Our DPP could afford to fly to Florida, and no doubt so can our 1% and our political class, but what about the other men, the men who grow our food, who do our fishing, who build our houses, sell us our gas, pick up our trash, keep us safe while we sleep at night. What about them. They are men too.

    Right?

    Like

  4. Carson C. Cadogan July 12, 2017 at 3:29 PM #

    DAVID

    “they will ask members to strike WITHOUT pay if necessary.”

    So am I to take it that the Trade Unions strike funds are still all empty?
    What have they done with the strike funds, bought too many BMW’s . Mercedes Benzes, paid too many high price Barbados Labour Party Lawyers?

    An investigation should be launched into the manner in which the Trade Union movement spends workers contributions. Workers would be alarmed at how their contributions are wasted on lavish spending and life styles by the Trade Unions top brass.

    Like

  5. Carson C. Cadogan July 12, 2017 at 3:37 PM #

    DAVID

    “they will ask members to strike WITHOUT pay if necessary.”

    When the workers strike without pay, The Trade Union top brass will still be collecting their five figure salaries plus benefits.

    The only sacrifice to be made will be those who can ill afford to make sacrifice if the mouthings of the Trade unions are to be believed. They are up and down saying that the workers are poor and in bad state yet that is who they are calling on to strike without pay.

    Some of the large sums of money these Trade Unions are paying to high price Barbados Labour Party Lawyers for nothing, should be paid to the workers, after all its their contributions which the Trade unions top brass are squandering.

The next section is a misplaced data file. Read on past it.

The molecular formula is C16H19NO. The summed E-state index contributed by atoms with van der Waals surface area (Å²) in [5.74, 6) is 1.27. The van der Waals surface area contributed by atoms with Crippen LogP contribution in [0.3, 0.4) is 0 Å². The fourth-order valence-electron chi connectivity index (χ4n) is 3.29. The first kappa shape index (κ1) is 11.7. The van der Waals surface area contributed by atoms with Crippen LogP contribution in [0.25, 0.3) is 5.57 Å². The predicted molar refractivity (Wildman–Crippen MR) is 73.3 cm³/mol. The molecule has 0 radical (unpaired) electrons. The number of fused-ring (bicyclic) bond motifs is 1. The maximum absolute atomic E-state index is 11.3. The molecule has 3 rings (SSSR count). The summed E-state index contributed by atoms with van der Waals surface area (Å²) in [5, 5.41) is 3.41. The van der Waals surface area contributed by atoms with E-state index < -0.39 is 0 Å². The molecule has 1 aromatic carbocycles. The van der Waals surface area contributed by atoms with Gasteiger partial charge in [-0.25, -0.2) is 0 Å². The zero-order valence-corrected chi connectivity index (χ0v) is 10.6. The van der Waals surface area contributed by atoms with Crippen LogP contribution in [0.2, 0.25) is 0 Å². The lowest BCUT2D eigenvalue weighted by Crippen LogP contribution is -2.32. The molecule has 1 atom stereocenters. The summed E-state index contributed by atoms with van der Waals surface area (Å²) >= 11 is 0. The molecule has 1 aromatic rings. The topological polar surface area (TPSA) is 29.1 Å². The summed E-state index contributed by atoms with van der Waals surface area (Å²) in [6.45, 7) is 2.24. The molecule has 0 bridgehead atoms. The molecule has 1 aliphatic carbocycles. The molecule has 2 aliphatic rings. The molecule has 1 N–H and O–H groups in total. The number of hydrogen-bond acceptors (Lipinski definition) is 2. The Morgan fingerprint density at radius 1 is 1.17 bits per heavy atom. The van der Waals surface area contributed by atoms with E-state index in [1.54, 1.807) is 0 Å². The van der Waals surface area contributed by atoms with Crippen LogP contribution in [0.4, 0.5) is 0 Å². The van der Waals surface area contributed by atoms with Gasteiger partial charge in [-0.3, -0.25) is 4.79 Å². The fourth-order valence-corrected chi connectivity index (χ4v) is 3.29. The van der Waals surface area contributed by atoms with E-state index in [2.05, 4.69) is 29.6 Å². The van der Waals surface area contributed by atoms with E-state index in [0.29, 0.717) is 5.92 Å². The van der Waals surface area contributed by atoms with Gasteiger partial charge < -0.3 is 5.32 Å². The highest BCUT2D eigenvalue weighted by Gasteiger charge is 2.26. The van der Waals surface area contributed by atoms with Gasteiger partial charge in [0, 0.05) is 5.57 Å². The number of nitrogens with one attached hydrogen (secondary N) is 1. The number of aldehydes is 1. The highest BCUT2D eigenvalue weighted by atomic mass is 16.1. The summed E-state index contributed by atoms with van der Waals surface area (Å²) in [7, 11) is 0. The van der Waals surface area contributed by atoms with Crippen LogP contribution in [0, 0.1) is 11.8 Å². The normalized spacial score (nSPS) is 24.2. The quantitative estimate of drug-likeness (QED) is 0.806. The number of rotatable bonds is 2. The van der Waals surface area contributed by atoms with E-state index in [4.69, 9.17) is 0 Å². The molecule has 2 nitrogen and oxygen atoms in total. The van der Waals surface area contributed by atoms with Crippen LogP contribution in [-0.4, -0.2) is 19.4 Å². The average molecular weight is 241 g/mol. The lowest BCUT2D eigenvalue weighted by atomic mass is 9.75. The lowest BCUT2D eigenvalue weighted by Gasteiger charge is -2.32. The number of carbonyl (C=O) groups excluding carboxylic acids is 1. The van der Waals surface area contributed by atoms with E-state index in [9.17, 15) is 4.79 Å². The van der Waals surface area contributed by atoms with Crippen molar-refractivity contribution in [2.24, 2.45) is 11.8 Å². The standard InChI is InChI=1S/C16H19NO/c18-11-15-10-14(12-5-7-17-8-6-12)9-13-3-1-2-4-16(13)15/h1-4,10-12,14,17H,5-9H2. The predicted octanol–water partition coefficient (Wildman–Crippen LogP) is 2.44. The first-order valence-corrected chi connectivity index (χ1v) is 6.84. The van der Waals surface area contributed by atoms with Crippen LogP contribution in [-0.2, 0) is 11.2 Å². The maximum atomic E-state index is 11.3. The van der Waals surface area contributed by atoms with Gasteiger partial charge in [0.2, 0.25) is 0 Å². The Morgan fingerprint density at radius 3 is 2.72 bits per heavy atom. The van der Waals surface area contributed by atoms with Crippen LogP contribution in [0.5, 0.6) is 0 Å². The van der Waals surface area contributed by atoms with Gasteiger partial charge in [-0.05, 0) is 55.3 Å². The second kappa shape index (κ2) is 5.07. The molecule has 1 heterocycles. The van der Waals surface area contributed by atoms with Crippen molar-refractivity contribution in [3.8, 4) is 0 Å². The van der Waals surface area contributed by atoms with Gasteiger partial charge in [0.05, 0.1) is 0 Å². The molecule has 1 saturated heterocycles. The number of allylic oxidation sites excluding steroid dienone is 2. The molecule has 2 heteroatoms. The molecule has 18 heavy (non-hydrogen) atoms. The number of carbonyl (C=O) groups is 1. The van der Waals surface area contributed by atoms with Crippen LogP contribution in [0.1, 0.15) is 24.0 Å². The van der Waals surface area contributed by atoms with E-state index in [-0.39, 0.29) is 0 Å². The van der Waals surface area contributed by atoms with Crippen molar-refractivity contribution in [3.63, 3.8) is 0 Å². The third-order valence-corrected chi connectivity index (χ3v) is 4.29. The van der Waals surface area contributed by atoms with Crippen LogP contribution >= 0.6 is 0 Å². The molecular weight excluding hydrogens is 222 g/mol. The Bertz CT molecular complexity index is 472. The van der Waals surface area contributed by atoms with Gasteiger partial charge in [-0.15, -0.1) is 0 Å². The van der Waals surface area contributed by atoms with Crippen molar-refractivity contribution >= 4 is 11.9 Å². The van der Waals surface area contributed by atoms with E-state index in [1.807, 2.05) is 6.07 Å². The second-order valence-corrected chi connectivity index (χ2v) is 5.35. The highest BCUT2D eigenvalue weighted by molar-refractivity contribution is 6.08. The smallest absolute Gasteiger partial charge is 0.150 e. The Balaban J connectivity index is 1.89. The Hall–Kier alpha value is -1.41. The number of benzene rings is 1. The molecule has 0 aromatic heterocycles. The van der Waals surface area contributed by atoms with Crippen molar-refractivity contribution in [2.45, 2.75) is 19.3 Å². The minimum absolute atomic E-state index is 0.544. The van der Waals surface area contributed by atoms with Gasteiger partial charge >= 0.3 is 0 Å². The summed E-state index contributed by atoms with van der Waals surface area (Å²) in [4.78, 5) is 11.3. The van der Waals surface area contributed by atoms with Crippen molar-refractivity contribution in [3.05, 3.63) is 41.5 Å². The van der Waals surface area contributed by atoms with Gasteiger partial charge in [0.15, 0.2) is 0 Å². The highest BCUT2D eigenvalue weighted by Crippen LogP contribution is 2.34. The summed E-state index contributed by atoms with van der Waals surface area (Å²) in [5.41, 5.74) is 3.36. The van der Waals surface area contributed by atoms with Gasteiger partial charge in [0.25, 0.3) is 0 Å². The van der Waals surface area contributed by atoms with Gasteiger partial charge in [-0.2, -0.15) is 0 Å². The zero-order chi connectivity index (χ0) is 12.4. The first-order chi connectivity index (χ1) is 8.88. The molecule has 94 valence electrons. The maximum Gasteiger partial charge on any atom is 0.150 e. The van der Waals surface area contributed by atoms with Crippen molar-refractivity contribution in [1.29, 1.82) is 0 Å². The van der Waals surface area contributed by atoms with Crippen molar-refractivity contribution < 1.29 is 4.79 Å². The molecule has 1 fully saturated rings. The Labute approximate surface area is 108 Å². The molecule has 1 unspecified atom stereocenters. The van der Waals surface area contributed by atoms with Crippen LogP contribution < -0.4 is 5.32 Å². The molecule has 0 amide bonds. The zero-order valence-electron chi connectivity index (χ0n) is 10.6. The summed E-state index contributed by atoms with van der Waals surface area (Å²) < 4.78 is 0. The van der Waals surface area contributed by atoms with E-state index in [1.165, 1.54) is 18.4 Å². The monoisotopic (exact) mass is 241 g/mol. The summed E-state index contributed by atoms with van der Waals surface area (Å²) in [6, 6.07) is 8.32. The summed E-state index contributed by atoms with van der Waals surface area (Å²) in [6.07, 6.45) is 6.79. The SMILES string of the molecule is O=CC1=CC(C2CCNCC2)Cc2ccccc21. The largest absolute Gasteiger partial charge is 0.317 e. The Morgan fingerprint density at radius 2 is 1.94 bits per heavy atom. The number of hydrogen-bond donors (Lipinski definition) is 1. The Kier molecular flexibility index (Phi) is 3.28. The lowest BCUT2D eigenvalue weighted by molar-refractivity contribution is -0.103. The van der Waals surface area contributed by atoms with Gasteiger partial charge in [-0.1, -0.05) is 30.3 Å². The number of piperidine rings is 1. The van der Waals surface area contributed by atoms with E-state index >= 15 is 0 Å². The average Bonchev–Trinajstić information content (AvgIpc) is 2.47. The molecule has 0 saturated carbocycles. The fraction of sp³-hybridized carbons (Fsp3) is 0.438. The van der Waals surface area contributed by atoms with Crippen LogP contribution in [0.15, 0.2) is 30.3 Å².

Wunna BLP brown nosers really take Bajans for johnnies.

    Like

  6. David July 12, 2017 at 3:50 PM #

    @Fortyacresandamule

    Why mention the USA with its diverse economy to rebound, too besides, it is a market maker.

    Like

  7. Vincent Haynes July 12, 2017 at 4:07 PM #

    Miller

    Forty….is into finding and making excuses……as I have said he is comfortable with the staus quo.

    Like

  8. enuff July 12, 2017 at 4:16 PM #

    Wuh shiite dah the Head of the Civil Service write in dah Memo? lmao

    Like

  9. Well Well @ Consequences Observing Blogger July 12, 2017 at 4:35 PM #

    `in another section of the media I commented a few months ago that “is it not strange that Barbados has 2 urologists, 17 obstetrics/gynaecologists, (page 182 and 183 of the 2016-17 Yellow Pages) and 14 veterinarians (page 41 of the 2016-17 Yellow Page) and asked why we have more doctors to look after our dogs, than to look after our “doggies?”

    I was promptly slapped down and asked “why do I have to bring everything down to sex.” As though sex is somehow a bad thing, or an unimportant thing. Please note that I was not talking about sex, but about a deficiency of health care and health care planning for our men.

    So I shut up. After all I have no dog nor doggie in the game. I have no father, brother, husband, brother, uncle or son. So why should I care?`

    lol….say more, say more Simple.

    it is a crying shame that men control the field of medicine on the island and they seem to care so little for each others prostates, they only display penis sympathy for certain things sex related but none for the deadly prostate cancer.

    …there should be as many urologists on the island as there are vets…as you said, i have no doggie in Barbados` deadly, uncaring game, those close to me are all dual citizens.